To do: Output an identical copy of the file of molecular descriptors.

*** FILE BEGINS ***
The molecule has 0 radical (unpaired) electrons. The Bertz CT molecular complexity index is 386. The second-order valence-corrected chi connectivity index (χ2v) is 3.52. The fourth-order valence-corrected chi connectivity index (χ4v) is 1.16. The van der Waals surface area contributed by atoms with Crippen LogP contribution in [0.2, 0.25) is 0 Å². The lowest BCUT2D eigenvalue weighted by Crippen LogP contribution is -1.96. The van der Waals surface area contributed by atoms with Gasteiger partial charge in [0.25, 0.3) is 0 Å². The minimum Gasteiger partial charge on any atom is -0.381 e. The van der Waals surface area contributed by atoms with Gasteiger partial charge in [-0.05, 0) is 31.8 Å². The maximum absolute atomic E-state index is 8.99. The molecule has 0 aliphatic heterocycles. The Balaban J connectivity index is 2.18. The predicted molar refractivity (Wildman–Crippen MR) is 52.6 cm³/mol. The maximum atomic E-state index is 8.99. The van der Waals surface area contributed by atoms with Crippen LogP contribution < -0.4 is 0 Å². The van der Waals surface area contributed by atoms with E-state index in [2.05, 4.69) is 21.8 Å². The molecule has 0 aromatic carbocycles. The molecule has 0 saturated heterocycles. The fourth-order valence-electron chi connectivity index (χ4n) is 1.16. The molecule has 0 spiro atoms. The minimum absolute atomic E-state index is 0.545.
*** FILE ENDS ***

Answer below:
The molecule has 0 radical (unpaired) electrons. The Bertz CT molecular complexity index is 386. The second-order valence-corrected chi connectivity index (χ2v) is 3.52. The fourth-order valence-corrected chi connectivity index (χ4v) is 1.16. The van der Waals surface area contributed by atoms with Crippen LogP contribution in [0.2, 0.25) is 0 Å². The lowest BCUT2D eigenvalue weighted by Crippen LogP contribution is -1.96. The van der Waals surface area contributed by atoms with Gasteiger partial charge in [0.25, 0.3) is 0 Å². The minimum Gasteiger partial charge on any atom is -0.381 e. The van der Waals surface area contributed by atoms with Gasteiger partial charge in [-0.05, 0) is 31.8 Å². The maximum absolute atomic E-state index is 8.99. The molecule has 0 aliphatic heterocycles. The Balaban J connectivity index is 2.18. The predicted molar refractivity (Wildman–Crippen MR) is 52.6 cm³/mol. The maximum atomic E-state index is 8.99. The van der Waals surface area contributed by atoms with Crippen LogP contribution < -0.4 is 0 Å². The van der Waals surface area contributed by atoms with E-state index in [2.05, 4.69) is 21.8 Å². The molecule has 0 aromatic carbocycles. The molecule has 0 saturated heterocycles. The fourth-order valence-electron chi connectivity index (χ4n) is 1.16. The molecule has 0 spiro atoms. The minimum absolute atomic E-state index is 0.545.